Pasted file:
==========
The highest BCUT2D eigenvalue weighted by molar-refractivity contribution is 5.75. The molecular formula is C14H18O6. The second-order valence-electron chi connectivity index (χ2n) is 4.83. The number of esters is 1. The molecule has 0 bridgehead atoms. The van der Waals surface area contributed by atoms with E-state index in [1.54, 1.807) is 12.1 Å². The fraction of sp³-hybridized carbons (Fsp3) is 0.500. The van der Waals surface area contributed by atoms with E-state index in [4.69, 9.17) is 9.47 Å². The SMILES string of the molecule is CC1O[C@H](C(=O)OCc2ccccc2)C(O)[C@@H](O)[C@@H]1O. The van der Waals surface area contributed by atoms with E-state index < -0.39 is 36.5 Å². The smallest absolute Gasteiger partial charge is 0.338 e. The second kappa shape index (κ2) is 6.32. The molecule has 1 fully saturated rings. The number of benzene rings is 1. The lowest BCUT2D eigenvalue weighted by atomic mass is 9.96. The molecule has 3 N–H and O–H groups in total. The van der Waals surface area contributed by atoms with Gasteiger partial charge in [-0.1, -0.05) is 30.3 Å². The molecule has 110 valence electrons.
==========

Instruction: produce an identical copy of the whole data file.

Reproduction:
The highest BCUT2D eigenvalue weighted by molar-refractivity contribution is 5.75. The molecular formula is C14H18O6. The second-order valence-electron chi connectivity index (χ2n) is 4.83. The number of esters is 1. The molecule has 0 bridgehead atoms. The van der Waals surface area contributed by atoms with E-state index in [1.54, 1.807) is 12.1 Å². The fraction of sp³-hybridized carbons (Fsp3) is 0.500. The van der Waals surface area contributed by atoms with E-state index in [4.69, 9.17) is 9.47 Å². The SMILES string of the molecule is CC1O[C@H](C(=O)OCc2ccccc2)C(O)[C@@H](O)[C@@H]1O. The van der Waals surface area contributed by atoms with E-state index < -0.39 is 36.5 Å². The smallest absolute Gasteiger partial charge is 0.338 e. The second kappa shape index (κ2) is 6.32. The molecule has 1 fully saturated rings. The number of benzene rings is 1. The lowest BCUT2D eigenvalue weighted by atomic mass is 9.96. The molecule has 3 N–H and O–H groups in total. The van der Waals surface area contributed by atoms with Gasteiger partial charge in [-0.1, -0.05) is 30.3 Å². The molecule has 110 valence electrons.